The two officers were struggling with the suspect on the floor when a male emerged from a jeering crowd before twice running at one of the officers, kicking him viciously in the back on each occasion.
There was outrage from some but predictably the same paper which ran a piece accusing police of ruining the Notting Hill Carnival with their prresence decided to throw the spotlight on the actions of police rather than the male fighting customers or the cowardly attack on police officers.
BBC London news covered the incident and included for ‘balance’ a brief clip from Met Federation representative Ken Marsh, but it could well be argued that the remainder of the piece came close to implying that the attack on the officers was justified because of habitual police racism.
Policing of course continued outside London over the bank holiday weekend. In Hampshire an attack on an officer resulted in broken ribs, other officers were kicked and punched and one sexually assaulted. In North Wales seven officers were attacked with one having his nose broken. Another was spat at.
These were just two forces as across the England and Wales thinly spread officers, often single crewed with back-up miles away, did their best to cope with an ever-increasing volume of emergency calls.
It is however little wonder that officers are more vulnerable to attack than ever and reductions in police numbers are only part of the equation.
Shortly after the murder of two New York police officers in December 2015, New York Governor George E Pataki tweeted:
“Sickened by these barbaric acts, which sadly are a predictable outcome of divisive anti-cop rhetoric.”
I replied saying that a similar situation exists in the UK.
Bile heaped on police by Theresa May during her time as Home Secretary and indeed constant belittling by politicians, including David Cameron, from both the left and right over the last few years – plebgate, porngate– has surely served only to encourage elements hostile to police.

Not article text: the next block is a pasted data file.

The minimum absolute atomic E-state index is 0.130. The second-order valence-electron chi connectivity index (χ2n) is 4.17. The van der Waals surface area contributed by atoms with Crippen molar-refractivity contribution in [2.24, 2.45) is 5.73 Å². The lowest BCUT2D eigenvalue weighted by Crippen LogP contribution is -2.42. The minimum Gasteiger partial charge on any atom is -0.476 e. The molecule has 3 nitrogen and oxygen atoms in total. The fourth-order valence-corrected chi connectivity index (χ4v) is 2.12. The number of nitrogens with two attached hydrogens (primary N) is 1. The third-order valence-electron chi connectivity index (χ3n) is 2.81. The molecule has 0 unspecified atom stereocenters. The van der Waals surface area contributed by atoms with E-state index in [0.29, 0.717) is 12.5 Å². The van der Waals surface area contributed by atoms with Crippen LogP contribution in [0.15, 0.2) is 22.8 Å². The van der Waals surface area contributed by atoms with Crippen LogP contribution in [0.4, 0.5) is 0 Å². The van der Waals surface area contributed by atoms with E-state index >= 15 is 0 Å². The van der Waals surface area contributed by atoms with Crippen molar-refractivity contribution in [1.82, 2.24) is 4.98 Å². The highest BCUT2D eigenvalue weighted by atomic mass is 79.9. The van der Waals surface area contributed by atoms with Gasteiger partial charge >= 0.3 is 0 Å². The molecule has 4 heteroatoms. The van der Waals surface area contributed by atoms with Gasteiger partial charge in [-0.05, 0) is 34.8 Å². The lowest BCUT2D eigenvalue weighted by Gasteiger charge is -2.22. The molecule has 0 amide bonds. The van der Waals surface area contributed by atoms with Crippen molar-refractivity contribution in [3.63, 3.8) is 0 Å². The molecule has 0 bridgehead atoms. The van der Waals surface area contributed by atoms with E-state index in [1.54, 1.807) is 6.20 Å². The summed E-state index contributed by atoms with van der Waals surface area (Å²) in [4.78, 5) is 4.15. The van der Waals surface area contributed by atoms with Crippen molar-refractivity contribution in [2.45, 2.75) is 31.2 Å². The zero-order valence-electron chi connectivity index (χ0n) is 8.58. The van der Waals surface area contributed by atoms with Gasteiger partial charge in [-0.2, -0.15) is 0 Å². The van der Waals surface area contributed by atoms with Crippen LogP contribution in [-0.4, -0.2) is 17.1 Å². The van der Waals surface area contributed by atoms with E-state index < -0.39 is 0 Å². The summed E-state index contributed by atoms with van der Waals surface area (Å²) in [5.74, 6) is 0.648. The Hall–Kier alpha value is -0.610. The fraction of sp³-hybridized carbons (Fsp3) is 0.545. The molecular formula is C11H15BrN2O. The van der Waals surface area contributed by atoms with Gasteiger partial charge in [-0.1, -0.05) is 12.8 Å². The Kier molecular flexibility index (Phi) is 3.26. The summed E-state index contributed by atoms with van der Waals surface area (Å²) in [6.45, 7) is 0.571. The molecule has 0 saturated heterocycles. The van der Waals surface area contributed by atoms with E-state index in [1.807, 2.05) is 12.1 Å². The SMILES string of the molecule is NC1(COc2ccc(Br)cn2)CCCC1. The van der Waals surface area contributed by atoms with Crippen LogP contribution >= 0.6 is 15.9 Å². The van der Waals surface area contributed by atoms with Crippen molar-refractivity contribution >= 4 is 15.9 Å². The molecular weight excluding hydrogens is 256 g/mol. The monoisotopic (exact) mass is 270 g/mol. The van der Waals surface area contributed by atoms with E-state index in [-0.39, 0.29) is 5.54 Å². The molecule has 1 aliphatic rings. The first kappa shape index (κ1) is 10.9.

Added to this are constant efforts by most of the press to find stories which denigrate police, be it sitting together for a cup of coffee or snatching a traditional few minutes on the bumper cars at the end of a long festival day.
Front line officers will never forgive or forget The Sun’s “Dim Blue Line” headline.
Then there are activists such as the Black Lives MatterUK who will continuously criticise ‘racist’police but never praise them. This was their tweet after about a recent arrest before the bank Holiday weekend:
Little wonder then that this constant denigration coupled with the truly pathetic sentencing of those who attack officers can only embolden lawless elements to attack those on the fractured blue line.
Perhaps activists would like to nominate a police force anywhere in the world which we in the UK should emulate.
Finally, in relation to Carnival, perhaps an activist or indeed anyone who regards the police presence over the weekend as oppressive and unnecessary could answer this question. I’ve asked it on previous occasions but thus far there has been no response:
Do you agree that the following should apply at the 2019 Carnival? No pre-carnival raids, no stop and search, no dispersal or banning orders, no CCTV, no super-recognisers, no facial-recognition, no knife arches, a dramatically reduced level of policing and unrestricted entry to all comers?
(A longer version of this piece appeared in Guerrilla Wire.)